Empty baby cradle
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When J.D Vance labelled Alexandria Ocasio-Cortez and other democrat politicians as “childless cat ladies,” I was reminded of how terrified I was of the negative connotations associated with being unmarried and childless.

Vance’s description reminded me that having children has never just been a personal decision — it’s a political one, too. Being child-free comes with stigma and shame, weaponized because it challenges the notion that a woman’s role inherently involves child-rearing. 

Like many women, having children seemed like something that would naturally happen in my life, rather than it being a choice I would eventually make. However, as I got older, I began to have conversations with other millennial and Gen Z women — many of whom shared the sentiment that they had no desire to become mothers.

It eventually hit me: I had a choice of whether or not to pursue motherhood. There are hidden social pressures which made me forget that having children was not my moral imperative. 

As work and education opportunities continue to become increasingly available for women, much of the world is starting to recognize that women have much to offer outside of the domestic sphere. Fertility rates are declining, and more women are choosing not to have children. And while some traditionalists may fear these trends as a reflection of the breakdown of the nuclear family, this points to the increased freedom of choice for many women worldwide. 

People frequently claim that we have achieved gender equality in countries, granting women formal access to legal and political freedoms. However, we forget that most oppressive systems don’t go away — they persist through oppressive social norms and unpaid labour.

Parenthood is oftentimes more stressful for women, as they tend to take on more chores than their partners in heterosexual couples, even when both partners participate in the workforce.

Furthermore, women also take on more cognitive labour; that is, they are expected to do more planning, managing emotional conflicts, and caring for their children than their male partners. This type of labour is difficult to measure because it is psychological in nature. Nevertheless, the negative impact on women is clear, as mothers typically end up more stressed than fathers during childcare.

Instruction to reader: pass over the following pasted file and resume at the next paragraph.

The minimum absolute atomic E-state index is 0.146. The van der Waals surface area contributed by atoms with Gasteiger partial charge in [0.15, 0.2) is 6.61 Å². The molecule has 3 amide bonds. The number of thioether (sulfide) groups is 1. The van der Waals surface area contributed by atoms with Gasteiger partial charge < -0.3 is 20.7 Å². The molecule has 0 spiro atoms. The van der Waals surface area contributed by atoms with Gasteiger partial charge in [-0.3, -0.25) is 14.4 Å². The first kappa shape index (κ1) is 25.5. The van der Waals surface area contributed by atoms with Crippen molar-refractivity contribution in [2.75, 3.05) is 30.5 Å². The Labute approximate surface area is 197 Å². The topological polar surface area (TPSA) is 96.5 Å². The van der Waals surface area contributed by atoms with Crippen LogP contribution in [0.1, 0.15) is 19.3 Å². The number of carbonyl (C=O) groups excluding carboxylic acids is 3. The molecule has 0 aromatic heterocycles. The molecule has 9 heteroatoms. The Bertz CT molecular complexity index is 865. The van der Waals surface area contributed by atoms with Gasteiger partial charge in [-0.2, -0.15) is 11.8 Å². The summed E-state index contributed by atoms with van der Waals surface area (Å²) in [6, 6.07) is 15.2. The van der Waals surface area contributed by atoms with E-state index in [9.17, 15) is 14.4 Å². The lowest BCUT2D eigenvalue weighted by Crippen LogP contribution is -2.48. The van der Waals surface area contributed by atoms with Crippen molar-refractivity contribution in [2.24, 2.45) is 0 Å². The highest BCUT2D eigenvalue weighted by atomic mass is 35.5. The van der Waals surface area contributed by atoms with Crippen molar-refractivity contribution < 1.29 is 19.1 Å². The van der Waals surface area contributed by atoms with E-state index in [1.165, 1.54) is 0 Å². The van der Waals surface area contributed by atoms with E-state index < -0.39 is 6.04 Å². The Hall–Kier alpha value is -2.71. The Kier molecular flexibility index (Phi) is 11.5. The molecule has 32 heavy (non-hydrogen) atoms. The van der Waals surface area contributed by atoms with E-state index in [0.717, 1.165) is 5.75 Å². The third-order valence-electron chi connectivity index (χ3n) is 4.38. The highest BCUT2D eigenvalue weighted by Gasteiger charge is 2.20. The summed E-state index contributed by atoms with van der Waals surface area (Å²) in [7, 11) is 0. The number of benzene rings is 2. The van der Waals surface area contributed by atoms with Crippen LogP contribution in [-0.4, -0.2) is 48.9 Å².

Considering how women might have to make disproportionate sacrifices for both their children and partner, is it really fair to shame women for opting out of motherhood? Not just that, but not all women naturally want children. We stigmatize menopause and those who are unable to conceive because we reduce a woman’s contribution to the world with an argument of biological essentialism — that our natural and moral purpose is to reproduce.   

While raising a family can be fulfilling to many people, women can seek fulfillment from their work, their communities, and generally a life that doesn’t include children. For many women, deciding to be childfree means prioritizing their happiness and well-being before sacrificing themselves to the hardships of parenthood. The idea that a woman’s happiness ultimately lies in having children implies that we are naturally inclined to find joy in taking care of others. Although this can be true for some, it is also untrue for others, and these social norms often restrict our freedoms. 

Instead of shaming women for choosing to be childfree, why don’t we redirect our energy into making parenthood a more fair experience for everyone? Men need to reconsider their learned roles in the domestic sphere, and as a society, we need to continue addressing the psychological and physical needs of mothers everywhere. 

So whether or not you want children of your own, let’s stop dictating when a woman should have children, or whether she even should in the first place.


  • Grace is a second-year political science student joining the Fulcrum for the 2022-23 publishing year. She has experience in public service, and has volunteered in advocacy campaigns and grassroots initiatives uplifting youth and women. She is passionate about the arts, community organizing, and politics. When she’s not studying or working, you can find her reading or rewatching Seinfeld episodes.